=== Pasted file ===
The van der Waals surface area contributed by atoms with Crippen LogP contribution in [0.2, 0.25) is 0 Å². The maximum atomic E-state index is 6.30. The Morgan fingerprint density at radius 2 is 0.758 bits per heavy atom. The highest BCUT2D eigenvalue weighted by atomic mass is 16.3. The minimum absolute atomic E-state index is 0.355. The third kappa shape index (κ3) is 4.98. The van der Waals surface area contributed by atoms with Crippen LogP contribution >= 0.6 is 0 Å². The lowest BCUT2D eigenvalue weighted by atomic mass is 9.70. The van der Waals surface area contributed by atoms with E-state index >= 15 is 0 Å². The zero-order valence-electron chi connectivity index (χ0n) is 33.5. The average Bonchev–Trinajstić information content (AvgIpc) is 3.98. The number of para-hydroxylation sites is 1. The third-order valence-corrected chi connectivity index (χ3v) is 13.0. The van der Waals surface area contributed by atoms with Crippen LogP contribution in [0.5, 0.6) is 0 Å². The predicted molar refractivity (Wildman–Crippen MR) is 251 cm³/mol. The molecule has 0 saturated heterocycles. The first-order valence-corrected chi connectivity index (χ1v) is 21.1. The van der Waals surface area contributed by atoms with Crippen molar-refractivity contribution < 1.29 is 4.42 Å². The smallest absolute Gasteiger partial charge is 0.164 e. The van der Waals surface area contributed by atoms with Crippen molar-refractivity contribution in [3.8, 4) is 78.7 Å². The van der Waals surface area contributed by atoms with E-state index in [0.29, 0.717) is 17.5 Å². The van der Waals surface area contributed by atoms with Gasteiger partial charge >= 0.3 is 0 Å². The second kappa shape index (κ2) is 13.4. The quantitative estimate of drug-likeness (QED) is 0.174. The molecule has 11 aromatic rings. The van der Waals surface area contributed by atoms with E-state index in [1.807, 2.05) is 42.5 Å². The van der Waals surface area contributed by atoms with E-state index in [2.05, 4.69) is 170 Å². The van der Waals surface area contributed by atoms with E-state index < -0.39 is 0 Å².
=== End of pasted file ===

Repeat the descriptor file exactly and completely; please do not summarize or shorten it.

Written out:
The van der Waals surface area contributed by atoms with Crippen LogP contribution in [0.2, 0.25) is 0 Å². The maximum atomic E-state index is 6.30. The Morgan fingerprint density at radius 2 is 0.758 bits per heavy atom. The highest BCUT2D eigenvalue weighted by atomic mass is 16.3. The minimum absolute atomic E-state index is 0.355. The third kappa shape index (κ3) is 4.98. The van der Waals surface area contributed by atoms with Crippen LogP contribution >= 0.6 is 0 Å². The lowest BCUT2D eigenvalue weighted by atomic mass is 9.70. The van der Waals surface area contributed by atoms with E-state index >= 15 is 0 Å². The zero-order valence-electron chi connectivity index (χ0n) is 33.5. The average Bonchev–Trinajstić information content (AvgIpc) is 3.98. The number of para-hydroxylation sites is 1. The third-order valence-corrected chi connectivity index (χ3v) is 13.0. The van der Waals surface area contributed by atoms with Crippen LogP contribution in [0.5, 0.6) is 0 Å². The predicted molar refractivity (Wildman–Crippen MR) is 251 cm³/mol. The molecule has 0 saturated heterocycles. The first-order valence-corrected chi connectivity index (χ1v) is 21.1. The van der Waals surface area contributed by atoms with Crippen molar-refractivity contribution < 1.29 is 4.42 Å². The smallest absolute Gasteiger partial charge is 0.164 e. The van der Waals surface area contributed by atoms with Crippen molar-refractivity contribution in [3.8, 4) is 78.7 Å². The van der Waals surface area contributed by atoms with E-state index in [0.29, 0.717) is 17.5 Å². The van der Waals surface area contributed by atoms with Gasteiger partial charge >= 0.3 is 0 Å². The second kappa shape index (κ2) is 13.4. The quantitative estimate of drug-likeness (QED) is 0.174. The molecule has 11 aromatic rings. The van der Waals surface area contributed by atoms with E-state index in [1.807, 2.05) is 42.5 Å². The van der Waals surface area contributed by atoms with E-state index in [2.05, 4.69) is 170 Å². The van der Waals surface area contributed by atoms with E-state index < -0.39 is 0 Å².